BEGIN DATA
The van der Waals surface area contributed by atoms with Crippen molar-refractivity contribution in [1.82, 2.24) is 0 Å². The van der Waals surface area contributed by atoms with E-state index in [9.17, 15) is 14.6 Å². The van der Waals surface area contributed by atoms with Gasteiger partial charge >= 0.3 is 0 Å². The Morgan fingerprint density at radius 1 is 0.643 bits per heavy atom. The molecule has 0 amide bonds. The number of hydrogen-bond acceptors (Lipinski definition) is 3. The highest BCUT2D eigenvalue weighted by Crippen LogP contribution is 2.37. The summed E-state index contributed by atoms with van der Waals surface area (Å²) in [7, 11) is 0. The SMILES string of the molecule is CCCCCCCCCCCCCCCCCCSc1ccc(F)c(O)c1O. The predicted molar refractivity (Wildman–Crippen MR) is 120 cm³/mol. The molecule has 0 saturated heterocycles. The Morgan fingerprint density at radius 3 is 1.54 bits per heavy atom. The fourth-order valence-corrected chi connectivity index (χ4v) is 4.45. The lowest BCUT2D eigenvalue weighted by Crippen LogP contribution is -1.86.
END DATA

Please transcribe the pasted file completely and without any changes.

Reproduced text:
The van der Waals surface area contributed by atoms with Crippen molar-refractivity contribution in [1.82, 2.24) is 0 Å². The van der Waals surface area contributed by atoms with E-state index in [9.17, 15) is 14.6 Å². The van der Waals surface area contributed by atoms with Gasteiger partial charge >= 0.3 is 0 Å². The Morgan fingerprint density at radius 1 is 0.643 bits per heavy atom. The molecule has 0 amide bonds. The number of hydrogen-bond acceptors (Lipinski definition) is 3. The highest BCUT2D eigenvalue weighted by Crippen LogP contribution is 2.37. The summed E-state index contributed by atoms with van der Waals surface area (Å²) in [7, 11) is 0. The SMILES string of the molecule is CCCCCCCCCCCCCCCCCCSc1ccc(F)c(O)c1O. The predicted molar refractivity (Wildman–Crippen MR) is 120 cm³/mol. The molecule has 0 saturated heterocycles. The Morgan fingerprint density at radius 3 is 1.54 bits per heavy atom. The fourth-order valence-corrected chi connectivity index (χ4v) is 4.45. The lowest BCUT2D eigenvalue weighted by Crippen LogP contribution is -1.86.